Florida bridge collapse: Did builder put profits before safety?

A pedestrian bridge under construction over a seven-lane highway leading to Florida International University collapsed March 15, killing six people and injuring 10 in a mass of crushed cars, steel and concrete.

The 950-ton span was being built under a new construction protocol called “Accelerated Bridge Construction.” Its intent is to speed up construction and reduce traffic interruptions by building bridges off-site, in this case by the side of the road running past FIU, and then rotating them into place. This last step occurred March 10 during a six-hour period.

According to the university’s website, the bridge was designed to weather a Category-5 hurricane and last 100 years.

A March 10 press release celebrated the bridge’s completion.

Atorod Azizinamini, chair of FIU’s ­Civil and Environmental Engineering Department and director of its Accelerated Bridge Construction University Transportation Center, stated: “This project is an outstanding example of the ABC ­method. Building the major element of the bridge — its main span superstructure — outside of the traveled way and away from busy Eighth Street is a milestone.”

The Federal Highway Administration lauds ABC technology as a “timely innovation,” especially when “approximately 25 percent of our nation’s aging bridges need repair or replacement and our highways are already congested without the added strain of road closures.” (fhwa.dot.gov/bridge)

Given the pressing need to replace hundreds of bridges and other decaying infrastructure in the U.S., there is tremendous interest in ABC, which has been widely used in Europe. Not only does it save time and avoid rerouting traffic during construction, but it saves big bucks.

Safety first?

Like anything else, however, ABC bridge construction methods must be used carefully and to precise specifications, with consideration of safety put ahead of convenience and saving money.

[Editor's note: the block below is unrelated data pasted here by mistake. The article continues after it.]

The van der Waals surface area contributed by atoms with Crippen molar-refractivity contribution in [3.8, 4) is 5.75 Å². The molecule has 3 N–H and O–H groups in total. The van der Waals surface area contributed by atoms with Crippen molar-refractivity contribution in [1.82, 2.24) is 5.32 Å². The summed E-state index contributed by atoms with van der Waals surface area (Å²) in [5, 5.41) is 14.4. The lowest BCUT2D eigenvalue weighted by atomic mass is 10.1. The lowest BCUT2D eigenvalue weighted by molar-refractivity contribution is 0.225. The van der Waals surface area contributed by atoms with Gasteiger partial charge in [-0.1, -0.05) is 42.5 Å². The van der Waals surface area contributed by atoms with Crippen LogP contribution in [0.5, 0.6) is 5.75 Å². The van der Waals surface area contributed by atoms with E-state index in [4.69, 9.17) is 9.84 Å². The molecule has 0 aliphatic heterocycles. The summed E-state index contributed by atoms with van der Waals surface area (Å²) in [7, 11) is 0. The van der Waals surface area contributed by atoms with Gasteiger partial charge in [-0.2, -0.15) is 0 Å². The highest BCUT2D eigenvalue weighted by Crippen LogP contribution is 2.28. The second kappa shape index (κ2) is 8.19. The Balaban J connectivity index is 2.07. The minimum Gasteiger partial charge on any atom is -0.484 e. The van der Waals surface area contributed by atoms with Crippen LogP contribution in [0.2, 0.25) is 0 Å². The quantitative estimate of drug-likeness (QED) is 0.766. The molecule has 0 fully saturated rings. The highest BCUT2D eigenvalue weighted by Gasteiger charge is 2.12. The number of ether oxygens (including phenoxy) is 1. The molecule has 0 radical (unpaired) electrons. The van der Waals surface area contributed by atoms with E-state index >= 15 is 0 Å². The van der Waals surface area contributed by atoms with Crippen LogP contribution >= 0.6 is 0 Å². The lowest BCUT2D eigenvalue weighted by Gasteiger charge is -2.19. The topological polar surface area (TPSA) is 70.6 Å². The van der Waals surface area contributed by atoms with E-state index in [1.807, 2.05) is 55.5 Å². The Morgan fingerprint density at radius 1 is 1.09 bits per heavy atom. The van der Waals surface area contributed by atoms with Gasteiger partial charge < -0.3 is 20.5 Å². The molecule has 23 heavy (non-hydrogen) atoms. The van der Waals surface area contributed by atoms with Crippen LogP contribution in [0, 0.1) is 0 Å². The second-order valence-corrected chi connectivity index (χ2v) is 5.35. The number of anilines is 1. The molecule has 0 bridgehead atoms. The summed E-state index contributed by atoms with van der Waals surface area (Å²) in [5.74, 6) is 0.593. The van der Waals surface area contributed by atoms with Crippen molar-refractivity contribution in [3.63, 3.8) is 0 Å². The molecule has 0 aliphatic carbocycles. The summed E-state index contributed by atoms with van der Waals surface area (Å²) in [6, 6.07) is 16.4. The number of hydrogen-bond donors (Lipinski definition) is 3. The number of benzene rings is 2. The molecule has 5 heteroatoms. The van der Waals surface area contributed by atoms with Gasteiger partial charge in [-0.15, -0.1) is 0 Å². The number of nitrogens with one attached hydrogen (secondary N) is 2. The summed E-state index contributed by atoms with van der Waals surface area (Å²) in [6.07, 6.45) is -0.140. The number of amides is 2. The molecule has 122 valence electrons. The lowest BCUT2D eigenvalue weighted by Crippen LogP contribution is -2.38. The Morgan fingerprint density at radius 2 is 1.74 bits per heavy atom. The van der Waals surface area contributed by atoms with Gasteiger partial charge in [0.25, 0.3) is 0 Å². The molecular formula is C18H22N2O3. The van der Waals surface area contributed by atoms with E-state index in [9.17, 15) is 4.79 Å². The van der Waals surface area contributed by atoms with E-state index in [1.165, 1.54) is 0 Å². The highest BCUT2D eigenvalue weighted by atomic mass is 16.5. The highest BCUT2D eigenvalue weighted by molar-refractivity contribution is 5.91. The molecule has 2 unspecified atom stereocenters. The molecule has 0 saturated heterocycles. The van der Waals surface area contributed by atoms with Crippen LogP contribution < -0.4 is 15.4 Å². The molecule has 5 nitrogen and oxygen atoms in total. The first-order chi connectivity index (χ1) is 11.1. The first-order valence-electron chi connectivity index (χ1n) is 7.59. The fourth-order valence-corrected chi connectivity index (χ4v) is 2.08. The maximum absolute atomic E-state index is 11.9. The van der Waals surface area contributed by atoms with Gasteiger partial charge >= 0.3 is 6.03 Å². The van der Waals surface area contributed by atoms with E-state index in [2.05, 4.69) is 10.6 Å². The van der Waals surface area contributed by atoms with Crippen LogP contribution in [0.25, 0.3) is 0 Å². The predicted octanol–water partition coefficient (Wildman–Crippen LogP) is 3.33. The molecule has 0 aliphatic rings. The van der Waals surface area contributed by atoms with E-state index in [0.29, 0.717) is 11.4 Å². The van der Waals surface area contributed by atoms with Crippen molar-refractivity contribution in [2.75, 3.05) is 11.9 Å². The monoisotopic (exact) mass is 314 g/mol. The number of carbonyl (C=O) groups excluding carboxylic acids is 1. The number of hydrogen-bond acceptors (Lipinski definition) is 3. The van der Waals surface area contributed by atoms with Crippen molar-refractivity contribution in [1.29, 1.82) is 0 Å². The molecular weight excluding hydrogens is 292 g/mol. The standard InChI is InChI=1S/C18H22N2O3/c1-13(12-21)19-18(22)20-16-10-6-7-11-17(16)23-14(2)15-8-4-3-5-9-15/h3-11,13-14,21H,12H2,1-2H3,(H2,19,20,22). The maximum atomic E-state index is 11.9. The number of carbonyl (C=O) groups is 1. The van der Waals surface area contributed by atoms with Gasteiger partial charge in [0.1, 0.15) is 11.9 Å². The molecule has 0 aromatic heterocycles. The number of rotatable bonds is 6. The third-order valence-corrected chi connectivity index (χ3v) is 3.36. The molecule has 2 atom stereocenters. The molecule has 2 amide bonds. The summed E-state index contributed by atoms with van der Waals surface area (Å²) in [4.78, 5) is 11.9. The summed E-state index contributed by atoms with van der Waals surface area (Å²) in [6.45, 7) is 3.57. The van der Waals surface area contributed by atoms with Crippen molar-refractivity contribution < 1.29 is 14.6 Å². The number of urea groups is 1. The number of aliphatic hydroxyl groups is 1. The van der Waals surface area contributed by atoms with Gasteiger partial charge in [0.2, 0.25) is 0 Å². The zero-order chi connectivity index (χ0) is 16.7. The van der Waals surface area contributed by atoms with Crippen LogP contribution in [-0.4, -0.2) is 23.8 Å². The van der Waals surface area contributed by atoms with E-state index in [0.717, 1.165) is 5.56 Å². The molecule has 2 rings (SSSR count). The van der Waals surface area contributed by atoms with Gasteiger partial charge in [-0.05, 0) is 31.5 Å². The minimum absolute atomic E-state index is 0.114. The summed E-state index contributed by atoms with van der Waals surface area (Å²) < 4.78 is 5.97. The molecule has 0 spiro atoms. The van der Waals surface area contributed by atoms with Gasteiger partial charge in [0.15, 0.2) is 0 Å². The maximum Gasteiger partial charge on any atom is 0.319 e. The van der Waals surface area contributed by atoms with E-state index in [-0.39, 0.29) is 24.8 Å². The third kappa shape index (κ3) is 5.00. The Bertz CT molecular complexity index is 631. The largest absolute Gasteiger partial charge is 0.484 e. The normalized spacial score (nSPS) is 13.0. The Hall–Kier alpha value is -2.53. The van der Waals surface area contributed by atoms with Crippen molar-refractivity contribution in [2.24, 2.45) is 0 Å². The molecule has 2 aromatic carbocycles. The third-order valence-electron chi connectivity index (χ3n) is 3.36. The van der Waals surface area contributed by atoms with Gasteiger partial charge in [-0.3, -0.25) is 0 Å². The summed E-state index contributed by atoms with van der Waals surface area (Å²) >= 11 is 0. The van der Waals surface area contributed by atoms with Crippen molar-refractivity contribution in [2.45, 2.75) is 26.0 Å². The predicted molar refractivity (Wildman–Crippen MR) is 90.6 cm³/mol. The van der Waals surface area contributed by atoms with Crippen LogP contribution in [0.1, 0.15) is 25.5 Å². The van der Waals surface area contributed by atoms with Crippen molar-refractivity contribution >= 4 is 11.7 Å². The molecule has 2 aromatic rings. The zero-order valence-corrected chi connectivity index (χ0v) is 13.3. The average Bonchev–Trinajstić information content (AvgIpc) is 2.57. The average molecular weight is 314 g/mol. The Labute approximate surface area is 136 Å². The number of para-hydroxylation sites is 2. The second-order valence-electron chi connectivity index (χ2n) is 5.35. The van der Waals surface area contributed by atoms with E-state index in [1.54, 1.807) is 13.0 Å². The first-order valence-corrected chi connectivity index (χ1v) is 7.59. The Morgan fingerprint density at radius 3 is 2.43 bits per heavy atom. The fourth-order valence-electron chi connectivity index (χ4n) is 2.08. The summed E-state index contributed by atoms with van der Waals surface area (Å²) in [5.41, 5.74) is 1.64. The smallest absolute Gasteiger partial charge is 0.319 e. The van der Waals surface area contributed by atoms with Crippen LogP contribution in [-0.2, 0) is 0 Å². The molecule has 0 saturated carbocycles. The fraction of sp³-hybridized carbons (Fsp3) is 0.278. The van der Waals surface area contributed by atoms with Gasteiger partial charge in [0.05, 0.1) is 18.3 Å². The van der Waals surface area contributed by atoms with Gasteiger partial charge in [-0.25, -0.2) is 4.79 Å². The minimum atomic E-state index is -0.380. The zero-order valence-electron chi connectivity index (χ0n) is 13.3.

The reasons for the collapse of the FIU bridge are probably going to take a long time to discover and likely involve multiple factors. Both Architecture News and the NBC affiliate in Miami have pointed out three serious errors known so far.

A meeting held by the engineering firm Figg Bridge Engineers with representatives from FIU and the Florida Department of Transportation accepted Figg’s assertion that cracks appearing in the bridge “did not compromise the structural integrity of the bridge,” even though Figg did not explain why the cracks appeared.

Work on tightening some internal cables in the bridge that had loosened, as well as a “dangerous” stress test, went on while traffic was allowed to flow under the bridge.

No temporary support structures were in place under the bridge, which would have helped prevent an abrupt failure like the one that occurred. But they would have cost money and interfered with traffic while being installed and removed.

“Innovations take a design firm into an area where they don’t have applicable experience, and then we have another unexpected failure on our hands,” said ­Robert Bea, an engineering and construction management professor at the University of California, Berkeley, after reviewing the bridge’s design and photos of the collapse. (canada.constructconnect.com, March 16)

In this era of deregulation, cutbacks and austerity, saving time and money might seem a worthwhile objective, but not when it comes to the safety and lives of pedestrians, drivers and workers.

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